One coach led his team to the Super Bowl after the 2016 season. Another got his team to the playoffs four of the last five years. Another was an assistant to Bill Belichick in a Super Bowl run before taking over as the top guy in 2018.
Today, they are all gone, fired before the regular season concluded. Dan Quinn is out in Atlanta, Bill O’Brien got the gate in Houston and Matt Patricia received his pink slip over the weekend in Detroit.
Adam Gase? He’s 0-11. Despite producing one embarrassing performance after another, he’s still the Jets’ coach.
Gase’s latest calamity: a 20-3 home loss to the Dolphins team that fired him less than two years ago, the second straight game against Miami in which the supposed offensive guru didn’t orchestrate a single touchdown drive.
Gase was back on the job Monday, trying to explain the unexplainable when asked if he — and not offensive coordinator Dowell Loggains — indeed was calling the plays, given that it looked obvious that Gase was the one telling Sam Darnold what to run. (He grudgingly conceded it’s now a collaborative effort.)
He tried to dance around the question of whether he had a verbal altercation with veteran guard Alex Lewis, who was a healthy scratch on Sunday. (He grudgingly conceded that words were exchanged but declined to call it an altercation.)
And he reiterated his support for Darnold. ("Sam’s the starter and we need Sam to play as many snaps as possible.")
And on we go . . .
There will be five more weeks of this mess — or perhaps less, if team owner Christopher Johnson decides to end the misery sooner — before Jets fans can devote all of their attention to what comes next. There will be a new coach. There will be a new quarterback. And if general manager Joe Douglas can continue to pick the right players, maybe there will be a chance.
But with this franchise, there are no guarantees. The Jets have perfected the art of failure to a degree not seen by most sports fans — although Lions fans have suffered their fair share of disappointment, up to and including the abysmal tenure of Patricia, who was whacked after going 13-29-1.
Since Weeb Ewbank and Joe Namath won the first and only Super Bowl championship in franchise history, it has been mostly heartache for Jets fans. And that was 52 seasons ago.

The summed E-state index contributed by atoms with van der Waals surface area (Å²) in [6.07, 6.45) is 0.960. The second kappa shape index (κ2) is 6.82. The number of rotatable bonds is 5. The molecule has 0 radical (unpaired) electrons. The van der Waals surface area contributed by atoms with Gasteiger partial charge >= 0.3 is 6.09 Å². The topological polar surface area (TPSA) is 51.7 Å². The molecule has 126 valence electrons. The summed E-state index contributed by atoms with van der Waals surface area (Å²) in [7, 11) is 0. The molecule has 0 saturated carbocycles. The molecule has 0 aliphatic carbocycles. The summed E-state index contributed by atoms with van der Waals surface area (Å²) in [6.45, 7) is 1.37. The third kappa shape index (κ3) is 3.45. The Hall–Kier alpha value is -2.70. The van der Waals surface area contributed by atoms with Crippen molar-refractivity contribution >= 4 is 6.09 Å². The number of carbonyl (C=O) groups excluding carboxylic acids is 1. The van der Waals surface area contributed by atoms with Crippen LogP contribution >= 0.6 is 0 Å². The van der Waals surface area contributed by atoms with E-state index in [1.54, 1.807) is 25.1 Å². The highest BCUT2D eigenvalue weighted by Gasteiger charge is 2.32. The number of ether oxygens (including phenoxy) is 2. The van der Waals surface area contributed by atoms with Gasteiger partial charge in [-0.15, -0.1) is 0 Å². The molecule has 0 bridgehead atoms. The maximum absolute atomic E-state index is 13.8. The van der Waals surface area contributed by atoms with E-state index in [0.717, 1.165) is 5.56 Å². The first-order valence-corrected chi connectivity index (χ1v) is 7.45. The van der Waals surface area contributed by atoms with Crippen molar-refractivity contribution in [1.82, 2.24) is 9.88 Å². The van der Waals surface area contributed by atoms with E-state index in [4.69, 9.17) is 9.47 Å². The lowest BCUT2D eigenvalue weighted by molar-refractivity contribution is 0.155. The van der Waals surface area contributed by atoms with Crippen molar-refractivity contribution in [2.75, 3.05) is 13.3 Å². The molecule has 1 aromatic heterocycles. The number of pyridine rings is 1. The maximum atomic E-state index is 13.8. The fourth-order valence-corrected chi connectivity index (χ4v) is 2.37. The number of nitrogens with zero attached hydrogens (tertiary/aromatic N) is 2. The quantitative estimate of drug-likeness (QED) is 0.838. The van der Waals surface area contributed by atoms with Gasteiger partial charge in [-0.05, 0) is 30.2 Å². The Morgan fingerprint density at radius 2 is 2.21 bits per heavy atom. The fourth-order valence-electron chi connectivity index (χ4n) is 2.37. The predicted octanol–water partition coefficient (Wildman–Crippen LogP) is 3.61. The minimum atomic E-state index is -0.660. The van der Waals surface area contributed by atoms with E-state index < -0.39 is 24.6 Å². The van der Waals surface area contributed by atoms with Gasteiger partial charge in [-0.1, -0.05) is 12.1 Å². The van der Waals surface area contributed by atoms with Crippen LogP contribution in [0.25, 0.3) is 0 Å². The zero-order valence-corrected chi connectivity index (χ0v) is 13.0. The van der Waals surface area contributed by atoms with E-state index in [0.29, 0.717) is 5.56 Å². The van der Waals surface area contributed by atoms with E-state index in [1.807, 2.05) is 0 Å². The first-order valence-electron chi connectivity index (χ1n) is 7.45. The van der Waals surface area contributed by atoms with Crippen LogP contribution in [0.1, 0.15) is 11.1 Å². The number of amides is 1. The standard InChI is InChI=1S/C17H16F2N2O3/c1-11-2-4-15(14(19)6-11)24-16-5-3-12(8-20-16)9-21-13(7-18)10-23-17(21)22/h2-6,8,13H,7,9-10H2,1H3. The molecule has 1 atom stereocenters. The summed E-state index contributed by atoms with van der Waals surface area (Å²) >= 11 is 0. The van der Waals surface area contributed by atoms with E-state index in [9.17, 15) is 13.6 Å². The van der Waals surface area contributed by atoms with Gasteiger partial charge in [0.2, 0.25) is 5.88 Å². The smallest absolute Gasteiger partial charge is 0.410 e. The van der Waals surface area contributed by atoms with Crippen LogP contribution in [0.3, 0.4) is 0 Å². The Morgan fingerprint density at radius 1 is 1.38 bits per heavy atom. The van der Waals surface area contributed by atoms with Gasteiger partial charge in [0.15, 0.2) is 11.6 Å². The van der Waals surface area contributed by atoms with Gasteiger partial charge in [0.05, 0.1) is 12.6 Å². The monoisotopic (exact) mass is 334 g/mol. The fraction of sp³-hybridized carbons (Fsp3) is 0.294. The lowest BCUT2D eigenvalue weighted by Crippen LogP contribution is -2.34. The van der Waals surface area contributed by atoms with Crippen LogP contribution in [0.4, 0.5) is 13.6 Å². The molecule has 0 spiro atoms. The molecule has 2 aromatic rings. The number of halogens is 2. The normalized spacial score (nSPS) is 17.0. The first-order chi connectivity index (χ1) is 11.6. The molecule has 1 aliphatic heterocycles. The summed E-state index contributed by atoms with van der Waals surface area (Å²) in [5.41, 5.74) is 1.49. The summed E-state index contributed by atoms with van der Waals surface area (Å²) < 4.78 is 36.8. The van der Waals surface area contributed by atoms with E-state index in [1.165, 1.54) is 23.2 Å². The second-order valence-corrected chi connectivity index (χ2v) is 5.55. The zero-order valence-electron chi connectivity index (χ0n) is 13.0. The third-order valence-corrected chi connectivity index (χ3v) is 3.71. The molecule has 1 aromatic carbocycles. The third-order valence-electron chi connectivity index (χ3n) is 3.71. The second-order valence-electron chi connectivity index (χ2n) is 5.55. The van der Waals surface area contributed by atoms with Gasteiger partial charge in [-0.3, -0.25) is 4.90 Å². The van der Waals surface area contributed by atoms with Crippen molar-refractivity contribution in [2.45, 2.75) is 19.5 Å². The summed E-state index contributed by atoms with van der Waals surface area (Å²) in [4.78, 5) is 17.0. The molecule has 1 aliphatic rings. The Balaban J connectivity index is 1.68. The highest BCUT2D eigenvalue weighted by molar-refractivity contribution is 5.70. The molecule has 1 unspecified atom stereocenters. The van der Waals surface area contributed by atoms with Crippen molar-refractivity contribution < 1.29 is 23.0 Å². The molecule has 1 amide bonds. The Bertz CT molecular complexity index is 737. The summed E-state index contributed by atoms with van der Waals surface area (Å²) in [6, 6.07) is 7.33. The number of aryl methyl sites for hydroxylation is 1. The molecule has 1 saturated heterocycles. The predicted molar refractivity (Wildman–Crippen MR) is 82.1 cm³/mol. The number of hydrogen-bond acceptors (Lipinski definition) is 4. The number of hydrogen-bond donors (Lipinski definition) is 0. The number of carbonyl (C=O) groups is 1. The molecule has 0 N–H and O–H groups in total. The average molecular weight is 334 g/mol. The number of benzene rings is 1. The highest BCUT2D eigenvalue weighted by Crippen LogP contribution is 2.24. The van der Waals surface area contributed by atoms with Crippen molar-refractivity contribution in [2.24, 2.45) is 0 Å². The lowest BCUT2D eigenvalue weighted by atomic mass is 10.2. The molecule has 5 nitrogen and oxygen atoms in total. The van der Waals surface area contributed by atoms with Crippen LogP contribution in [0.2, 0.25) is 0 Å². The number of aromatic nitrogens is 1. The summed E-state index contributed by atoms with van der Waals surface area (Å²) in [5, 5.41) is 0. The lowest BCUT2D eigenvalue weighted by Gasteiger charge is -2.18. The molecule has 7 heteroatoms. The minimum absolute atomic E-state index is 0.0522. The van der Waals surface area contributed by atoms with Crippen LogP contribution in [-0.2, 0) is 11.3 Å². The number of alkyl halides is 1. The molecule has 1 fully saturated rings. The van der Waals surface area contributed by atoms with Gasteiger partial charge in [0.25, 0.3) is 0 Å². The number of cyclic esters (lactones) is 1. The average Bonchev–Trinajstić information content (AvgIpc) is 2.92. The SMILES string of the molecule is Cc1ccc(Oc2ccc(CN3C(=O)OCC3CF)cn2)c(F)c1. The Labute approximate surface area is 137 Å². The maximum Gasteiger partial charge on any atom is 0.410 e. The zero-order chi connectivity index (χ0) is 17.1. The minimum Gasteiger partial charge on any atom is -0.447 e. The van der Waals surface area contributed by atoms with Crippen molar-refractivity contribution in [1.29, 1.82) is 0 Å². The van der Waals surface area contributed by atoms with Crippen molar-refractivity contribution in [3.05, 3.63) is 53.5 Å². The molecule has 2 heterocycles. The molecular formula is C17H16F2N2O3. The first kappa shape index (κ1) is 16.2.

Charley Winner. Lou Holtz. Joe Walton. Bruce Coslet. Pete Carroll’s one-and-done before he turned into a Hall of Famer in Seattle. Rich Kotite. Eric Mangini. Todd Bowles.
And now Gase, who is 7-20 with the Jets, with all of his victories coming last season, most of them in the second half as the schedule softened up.
Gase may be about to take Kotite off the hook as the worst ever, and 0-16 certainly would trump Kotite’s 1-15 debacle of 1996. The Jets would become just the third team in NFL history to lose all 16 games, joining the 2008 Lions and 2017 Browns in that ignominious feat.
At this point, it would be best for the Jets to do just that to put themselves in position to take their quarterback of choice next year — most likely Trevor Lawrence of Clemson. And keeping Gase — as opposed to firing him and risking a spark from an interim coach who might coax a win or two in the remaining five weeks — might be the safer choice for future considerations.
Who cares about a meaningless win over the Raiders, Seahawks, Rams, Browns or Patriots when the ultimate prize will be awarded next April? Five more weeks of humiliation is a small price to pay.
But at least there is one silver lining to the Gase tenure, one that actually can benefit the team greatly moving forward. It was Gase who lobbied Johnson to bring in Douglas to replace Mike Maccagnan, who left the cupboard bare upon leaving the organization in May 2019.
Douglas already has shown encouraging signs of being competent at his job by securing two first-round picks for disgruntled safety Jamal Adams, drafting left tackle Mekhi Becton (who looks as if he will be a star) and taking promising wide receiver Denzel Mims in the second round and safety Ashtyn Davis in the third.
Douglas also wisely resisted the suggestion that he trade second-year defensive tackle Quinnen Williams, who has blossomed into a stud defender.
If Douglas truly is the kind of roster-builder who can turn around a team the way George Young did with the Giants in the 1980s, Ron Wolf did with the Packers in the 1990s and Kevin Colbert did with the Steelers in the 2000s and continues to do today, the Jets can emerge from their Gase-induced funk with a bright future.
And it will be worth the despair from this latest nightmare.